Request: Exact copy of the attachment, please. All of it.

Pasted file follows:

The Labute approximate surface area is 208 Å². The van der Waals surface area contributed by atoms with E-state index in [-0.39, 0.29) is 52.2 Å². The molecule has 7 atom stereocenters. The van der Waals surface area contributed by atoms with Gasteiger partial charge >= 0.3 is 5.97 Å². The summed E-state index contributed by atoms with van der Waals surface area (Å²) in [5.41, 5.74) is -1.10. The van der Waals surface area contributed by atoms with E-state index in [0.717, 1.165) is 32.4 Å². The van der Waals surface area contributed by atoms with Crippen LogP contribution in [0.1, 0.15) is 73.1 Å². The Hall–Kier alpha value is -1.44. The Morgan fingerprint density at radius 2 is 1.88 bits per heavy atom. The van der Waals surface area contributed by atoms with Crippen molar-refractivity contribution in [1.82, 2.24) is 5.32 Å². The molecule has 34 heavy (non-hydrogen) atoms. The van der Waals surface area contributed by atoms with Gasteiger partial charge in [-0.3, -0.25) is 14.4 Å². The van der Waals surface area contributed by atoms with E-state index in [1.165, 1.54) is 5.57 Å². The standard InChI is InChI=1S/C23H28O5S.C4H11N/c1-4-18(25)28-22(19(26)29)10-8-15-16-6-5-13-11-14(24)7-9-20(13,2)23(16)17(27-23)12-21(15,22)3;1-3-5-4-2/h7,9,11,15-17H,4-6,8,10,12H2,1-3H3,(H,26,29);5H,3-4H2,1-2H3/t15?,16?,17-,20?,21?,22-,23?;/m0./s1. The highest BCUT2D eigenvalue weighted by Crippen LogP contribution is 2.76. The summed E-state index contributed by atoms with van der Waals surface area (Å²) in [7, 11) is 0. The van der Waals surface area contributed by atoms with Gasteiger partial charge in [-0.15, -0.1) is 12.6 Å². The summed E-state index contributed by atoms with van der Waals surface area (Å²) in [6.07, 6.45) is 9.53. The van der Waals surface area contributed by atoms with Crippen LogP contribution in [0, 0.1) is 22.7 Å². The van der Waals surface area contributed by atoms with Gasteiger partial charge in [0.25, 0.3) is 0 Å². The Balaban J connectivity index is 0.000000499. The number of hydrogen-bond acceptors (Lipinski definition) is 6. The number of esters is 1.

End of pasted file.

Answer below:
The Labute approximate surface area is 208 Å². The van der Waals surface area contributed by atoms with E-state index in [-0.39, 0.29) is 52.2 Å². The molecule has 7 atom stereocenters. The van der Waals surface area contributed by atoms with Gasteiger partial charge >= 0.3 is 5.97 Å². The summed E-state index contributed by atoms with van der Waals surface area (Å²) in [5.41, 5.74) is -1.10. The van der Waals surface area contributed by atoms with E-state index in [0.717, 1.165) is 32.4 Å². The van der Waals surface area contributed by atoms with Crippen LogP contribution in [0.1, 0.15) is 73.1 Å². The Hall–Kier alpha value is -1.44. The Morgan fingerprint density at radius 2 is 1.88 bits per heavy atom. The van der Waals surface area contributed by atoms with Crippen molar-refractivity contribution in [1.82, 2.24) is 5.32 Å². The molecule has 34 heavy (non-hydrogen) atoms. The van der Waals surface area contributed by atoms with Gasteiger partial charge in [-0.3, -0.25) is 14.4 Å². The van der Waals surface area contributed by atoms with E-state index in [1.165, 1.54) is 5.57 Å². The standard InChI is InChI=1S/C23H28O5S.C4H11N/c1-4-18(25)28-22(19(26)29)10-8-15-16-6-5-13-11-14(24)7-9-20(13,2)23(16)17(27-23)12-21(15,22)3;1-3-5-4-2/h7,9,11,15-17H,4-6,8,10,12H2,1-3H3,(H,26,29);5H,3-4H2,1-2H3/t15?,16?,17-,20?,21?,22-,23?;/m0./s1. The highest BCUT2D eigenvalue weighted by Crippen LogP contribution is 2.76. The summed E-state index contributed by atoms with van der Waals surface area (Å²) in [7, 11) is 0. The van der Waals surface area contributed by atoms with Gasteiger partial charge in [-0.15, -0.1) is 12.6 Å². The summed E-state index contributed by atoms with van der Waals surface area (Å²) in [6.07, 6.45) is 9.53. The van der Waals surface area contributed by atoms with Crippen LogP contribution in [0, 0.1) is 22.7 Å². The van der Waals surface area contributed by atoms with Gasteiger partial charge in [0.25, 0.3) is 0 Å². The Balaban J connectivity index is 0.000000499. The number of hydrogen-bond acceptors (Lipinski definition) is 6. The number of esters is 1.